As well as Psocids, this order contains at least one well-known insect – the Booklouse – but to date I haven’t photographed one of those destructive little beasts, hence why I have only used Psocid as the page title. Needless to say, I hope I never see a booklouse anywhere near my precious collection of insect and spider books.
Psocids are sometimes mistaken for members of the bug order Hemiptera, but the key difference is that bugs have sucking mouthparts while Psocids have chewing mouthparts. That may not always be immediately apparent because Psocids are very small, ranging in size from less than one millimetre up to ten millimetres. They have small rounded bodies, comparatively large heads with compound eyes, medium to long filiform antennae and sometimes, but not always, a pair of membranous wings.
The diet of most Psocids consists of plant matter, algae or fungi. There are only a few species that prefer other things like paper, so the majority are not what you would consider to be pests. Sometimes, large numbers of Psocids can be seen together on a host plant.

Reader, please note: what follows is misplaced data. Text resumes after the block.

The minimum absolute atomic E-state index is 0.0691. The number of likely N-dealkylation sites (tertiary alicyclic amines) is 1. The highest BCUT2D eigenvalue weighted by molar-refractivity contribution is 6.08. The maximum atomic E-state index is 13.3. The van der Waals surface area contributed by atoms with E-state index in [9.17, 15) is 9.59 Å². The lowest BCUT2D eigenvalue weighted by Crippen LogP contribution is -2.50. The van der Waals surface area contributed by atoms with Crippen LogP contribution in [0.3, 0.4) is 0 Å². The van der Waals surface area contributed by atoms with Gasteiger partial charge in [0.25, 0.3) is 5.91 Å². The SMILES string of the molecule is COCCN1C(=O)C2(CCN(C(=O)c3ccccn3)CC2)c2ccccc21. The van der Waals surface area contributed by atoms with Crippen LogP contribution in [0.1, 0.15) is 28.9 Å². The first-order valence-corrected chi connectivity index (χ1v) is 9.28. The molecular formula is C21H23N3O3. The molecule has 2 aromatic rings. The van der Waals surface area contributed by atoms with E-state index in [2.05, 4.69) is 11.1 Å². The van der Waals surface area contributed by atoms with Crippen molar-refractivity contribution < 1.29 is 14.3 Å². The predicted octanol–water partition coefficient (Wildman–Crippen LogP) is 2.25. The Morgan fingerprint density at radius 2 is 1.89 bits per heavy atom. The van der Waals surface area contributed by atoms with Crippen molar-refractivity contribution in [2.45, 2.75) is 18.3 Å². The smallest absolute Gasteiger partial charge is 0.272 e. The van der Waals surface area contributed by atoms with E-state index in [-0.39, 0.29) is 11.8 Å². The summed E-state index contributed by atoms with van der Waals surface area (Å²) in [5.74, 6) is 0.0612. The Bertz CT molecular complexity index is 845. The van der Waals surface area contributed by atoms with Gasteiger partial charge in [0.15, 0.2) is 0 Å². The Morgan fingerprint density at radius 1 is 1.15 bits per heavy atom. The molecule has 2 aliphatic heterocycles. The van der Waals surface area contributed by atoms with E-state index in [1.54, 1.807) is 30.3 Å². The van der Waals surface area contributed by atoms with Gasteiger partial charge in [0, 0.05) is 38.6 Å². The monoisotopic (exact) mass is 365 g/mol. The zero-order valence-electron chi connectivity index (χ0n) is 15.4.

The mating process begins with adults secreting pheromones to attract the opposite sex. In a number of species, when a male and female find each other, the male will do a little courtship dance to gain the female’s acceptance. After fertilization, the female lays eggs somewhere protected, such under loose debris or under the bark of trees or in some cases under a silk mat. During their development, the immature Psocids moult around half a dozen times before reaching adulthood.
Psocids are found all over Australia, but they are more likely to be found in areas that offer a degree of moisture. The 300 or so Australian species makes up 10% of the world total.